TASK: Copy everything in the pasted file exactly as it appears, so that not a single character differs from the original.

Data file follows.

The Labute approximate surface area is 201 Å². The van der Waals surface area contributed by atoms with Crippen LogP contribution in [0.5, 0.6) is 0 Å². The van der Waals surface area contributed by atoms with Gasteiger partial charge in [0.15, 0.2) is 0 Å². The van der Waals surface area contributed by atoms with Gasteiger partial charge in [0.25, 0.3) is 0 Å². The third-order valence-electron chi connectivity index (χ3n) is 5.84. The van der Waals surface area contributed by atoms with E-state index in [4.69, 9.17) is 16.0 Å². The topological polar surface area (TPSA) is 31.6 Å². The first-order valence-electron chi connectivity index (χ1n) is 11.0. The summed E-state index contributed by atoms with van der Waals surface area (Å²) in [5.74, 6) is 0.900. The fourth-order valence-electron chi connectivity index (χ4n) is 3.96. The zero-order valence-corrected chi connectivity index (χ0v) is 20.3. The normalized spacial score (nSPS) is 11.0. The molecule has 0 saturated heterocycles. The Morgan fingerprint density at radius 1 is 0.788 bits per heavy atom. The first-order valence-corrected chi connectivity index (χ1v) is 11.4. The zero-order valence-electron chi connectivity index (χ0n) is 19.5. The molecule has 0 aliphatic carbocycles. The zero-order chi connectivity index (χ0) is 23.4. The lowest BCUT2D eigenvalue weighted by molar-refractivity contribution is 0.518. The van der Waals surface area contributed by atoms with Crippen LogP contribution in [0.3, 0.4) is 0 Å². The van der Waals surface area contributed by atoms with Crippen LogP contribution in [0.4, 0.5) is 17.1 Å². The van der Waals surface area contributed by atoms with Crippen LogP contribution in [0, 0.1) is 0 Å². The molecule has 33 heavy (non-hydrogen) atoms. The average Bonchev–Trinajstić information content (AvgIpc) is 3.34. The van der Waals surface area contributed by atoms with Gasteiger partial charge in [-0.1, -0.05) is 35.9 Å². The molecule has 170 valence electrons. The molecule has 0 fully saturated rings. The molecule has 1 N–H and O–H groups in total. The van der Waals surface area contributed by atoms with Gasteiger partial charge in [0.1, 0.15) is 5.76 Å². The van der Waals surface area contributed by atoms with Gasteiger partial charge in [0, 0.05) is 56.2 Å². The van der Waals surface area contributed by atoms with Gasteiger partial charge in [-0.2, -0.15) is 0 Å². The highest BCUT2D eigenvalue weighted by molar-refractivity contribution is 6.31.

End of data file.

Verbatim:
The Labute approximate surface area is 201 Å². The van der Waals surface area contributed by atoms with Crippen LogP contribution in [0.5, 0.6) is 0 Å². The van der Waals surface area contributed by atoms with Gasteiger partial charge in [0.15, 0.2) is 0 Å². The van der Waals surface area contributed by atoms with Gasteiger partial charge in [0.25, 0.3) is 0 Å². The third-order valence-electron chi connectivity index (χ3n) is 5.84. The van der Waals surface area contributed by atoms with E-state index in [4.69, 9.17) is 16.0 Å². The topological polar surface area (TPSA) is 31.6 Å². The first-order valence-electron chi connectivity index (χ1n) is 11.0. The summed E-state index contributed by atoms with van der Waals surface area (Å²) in [5.74, 6) is 0.900. The fourth-order valence-electron chi connectivity index (χ4n) is 3.96. The zero-order valence-corrected chi connectivity index (χ0v) is 20.3. The normalized spacial score (nSPS) is 11.0. The molecule has 0 saturated heterocycles. The Morgan fingerprint density at radius 1 is 0.788 bits per heavy atom. The first-order valence-corrected chi connectivity index (χ1v) is 11.4. The zero-order valence-electron chi connectivity index (χ0n) is 19.5. The molecule has 0 aliphatic carbocycles. The zero-order chi connectivity index (χ0) is 23.4. The lowest BCUT2D eigenvalue weighted by molar-refractivity contribution is 0.518. The van der Waals surface area contributed by atoms with Crippen LogP contribution in [0.3, 0.4) is 0 Å². The van der Waals surface area contributed by atoms with Crippen LogP contribution in [0.4, 0.5) is 17.1 Å². The van der Waals surface area contributed by atoms with Crippen LogP contribution in [0, 0.1) is 0 Å². The molecule has 33 heavy (non-hydrogen) atoms. The average Bonchev–Trinajstić information content (AvgIpc) is 3.34. The van der Waals surface area contributed by atoms with Gasteiger partial charge in [-0.1, -0.05) is 35.9 Å². The molecule has 170 valence electrons. The molecule has 0 fully saturated rings. The molecule has 1 N–H and O–H groups in total. The van der Waals surface area contributed by atoms with Gasteiger partial charge in [0.1, 0.15) is 5.76 Å². The van der Waals surface area contributed by atoms with Gasteiger partial charge in [0, 0.05) is 56.2 Å². The van der Waals surface area contributed by atoms with Gasteiger partial charge in [-0.2, -0.15) is 0 Å². The highest BCUT2D eigenvalue weighted by molar-refractivity contribution is 6.31.